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Skegee Spotlight: Taslyn Ware

December 11, 2020

Contact: Brittney Dabney, Office of Communications, Public Relations and Marketing
  

The Office of Communications, Public Relations and Marketing regularly shines its "'Skegee Spotlight" on employees, students and alumni who help make Tuskegee University "The Pride of the swift-growing South."  

Skegee Spotlight student is Taslyn Ware
  

Taslyn Ware a junior sales and marketing major from Delaware says she's always been intrigued with the institution of museums and their historical significance and would often visit numerous museums growing up. 

"I often noticed the lack of diversity in workers and historical artifacts. The museums I visited highlighted the impact of patriarchal figures within society but failed to feature women and people of color who equally contributed to historical success," said Ware.

During her tenure at Tuskegee University, Ware says she been given the opportunity to expand her understanding of cultural preservation and art conservation. She was first introduced to the idea of museum curation by her English professor Dr. Bond.

"I met with representatives from Princeton University Museum and Winterthur Museum in collaboration with the University of Delaware at the Legacy Museum to discuss potential internships," Ware recalled.  "From their presentations, instantly I became intrigued with the importance of diversifying art conservation and the dire need to immerse the museum space."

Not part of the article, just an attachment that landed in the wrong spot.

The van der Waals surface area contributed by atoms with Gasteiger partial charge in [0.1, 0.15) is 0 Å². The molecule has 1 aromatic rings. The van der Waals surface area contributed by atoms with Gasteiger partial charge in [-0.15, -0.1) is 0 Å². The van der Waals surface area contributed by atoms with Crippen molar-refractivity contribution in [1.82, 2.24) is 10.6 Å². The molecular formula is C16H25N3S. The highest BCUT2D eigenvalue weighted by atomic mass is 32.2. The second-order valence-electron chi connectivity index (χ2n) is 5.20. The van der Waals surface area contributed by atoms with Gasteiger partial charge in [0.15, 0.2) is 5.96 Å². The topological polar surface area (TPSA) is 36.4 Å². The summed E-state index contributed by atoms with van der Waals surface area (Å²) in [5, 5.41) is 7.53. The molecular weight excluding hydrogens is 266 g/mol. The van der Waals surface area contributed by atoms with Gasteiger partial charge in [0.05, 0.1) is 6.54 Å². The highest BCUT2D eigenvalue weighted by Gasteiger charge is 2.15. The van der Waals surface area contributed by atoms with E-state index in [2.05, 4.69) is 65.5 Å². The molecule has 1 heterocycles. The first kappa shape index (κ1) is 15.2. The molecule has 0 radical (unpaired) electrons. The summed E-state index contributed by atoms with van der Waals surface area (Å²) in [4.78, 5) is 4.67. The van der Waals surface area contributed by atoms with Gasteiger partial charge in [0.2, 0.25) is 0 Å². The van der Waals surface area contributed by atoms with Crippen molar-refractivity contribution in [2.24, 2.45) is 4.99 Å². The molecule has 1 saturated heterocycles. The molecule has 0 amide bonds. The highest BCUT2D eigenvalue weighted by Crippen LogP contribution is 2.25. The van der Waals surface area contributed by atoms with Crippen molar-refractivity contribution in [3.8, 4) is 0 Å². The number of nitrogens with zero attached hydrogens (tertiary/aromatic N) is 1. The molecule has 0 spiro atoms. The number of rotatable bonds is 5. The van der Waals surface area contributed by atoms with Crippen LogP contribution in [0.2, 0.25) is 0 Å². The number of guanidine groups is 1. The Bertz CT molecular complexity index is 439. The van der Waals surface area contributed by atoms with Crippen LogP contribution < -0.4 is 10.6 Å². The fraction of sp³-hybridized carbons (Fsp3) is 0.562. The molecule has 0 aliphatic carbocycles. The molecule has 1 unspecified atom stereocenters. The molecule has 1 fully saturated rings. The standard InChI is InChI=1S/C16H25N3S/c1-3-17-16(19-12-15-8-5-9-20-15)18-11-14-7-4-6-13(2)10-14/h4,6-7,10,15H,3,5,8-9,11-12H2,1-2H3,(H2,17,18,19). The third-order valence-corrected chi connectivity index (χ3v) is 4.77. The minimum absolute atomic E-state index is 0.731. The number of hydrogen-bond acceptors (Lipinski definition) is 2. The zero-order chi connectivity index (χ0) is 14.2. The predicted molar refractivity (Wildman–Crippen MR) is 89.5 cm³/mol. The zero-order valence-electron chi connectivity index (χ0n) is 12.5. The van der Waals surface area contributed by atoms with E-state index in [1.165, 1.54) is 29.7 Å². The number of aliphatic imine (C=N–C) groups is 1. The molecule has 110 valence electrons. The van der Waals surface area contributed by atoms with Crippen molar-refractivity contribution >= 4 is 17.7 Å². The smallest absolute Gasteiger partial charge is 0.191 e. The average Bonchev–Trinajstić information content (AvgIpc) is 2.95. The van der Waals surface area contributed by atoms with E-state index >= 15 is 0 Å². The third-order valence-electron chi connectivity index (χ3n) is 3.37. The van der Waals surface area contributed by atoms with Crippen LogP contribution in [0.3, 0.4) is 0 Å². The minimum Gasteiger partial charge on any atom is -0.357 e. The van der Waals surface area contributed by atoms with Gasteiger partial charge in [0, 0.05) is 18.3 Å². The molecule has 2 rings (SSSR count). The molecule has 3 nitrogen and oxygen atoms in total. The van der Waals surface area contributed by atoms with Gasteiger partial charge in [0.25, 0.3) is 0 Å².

Ware was afforded the opportunity to receive an internship experience focusing on cultural preservation and conservation with the Distance Learning Introduction to Practical Conservation (DIP-C) with Winterthur Museum in collaboration with the University of Delaware and the Archives Research and Collaborative History (ARCH) with Princeton University. 

“The knowledge I have obtained from both of my internships has enabled me to better understand cultural preservation and art conservation. From this, I will be able to educate others and elevate the field. In regard to my future field work, I would like to use my degree in sales and marketing to reach minority demographics, helping them grasp the pertinence of understanding history through art,” she explained.

Ware says she hope that though her experience she can spread the message to her peers to reiterate that our history, art, and archival projects matter. 

“Although I was introduced to the conservation field this year, the biggest challenge I have faced is figuring out ways to decolonize art history and introduce more Black students to cultural preservation. In many of the discussions I had within my internships, the focal point is how to diversify the museum world,” said Ware

"By studying museum conservation, young Black students can fully comprehend why our anecdotes are so important," she added.

Click here to view Ware’s interview with CBS: https://www.cbsnews.com/news/art-of-history-preserving-african-american-dioramas/

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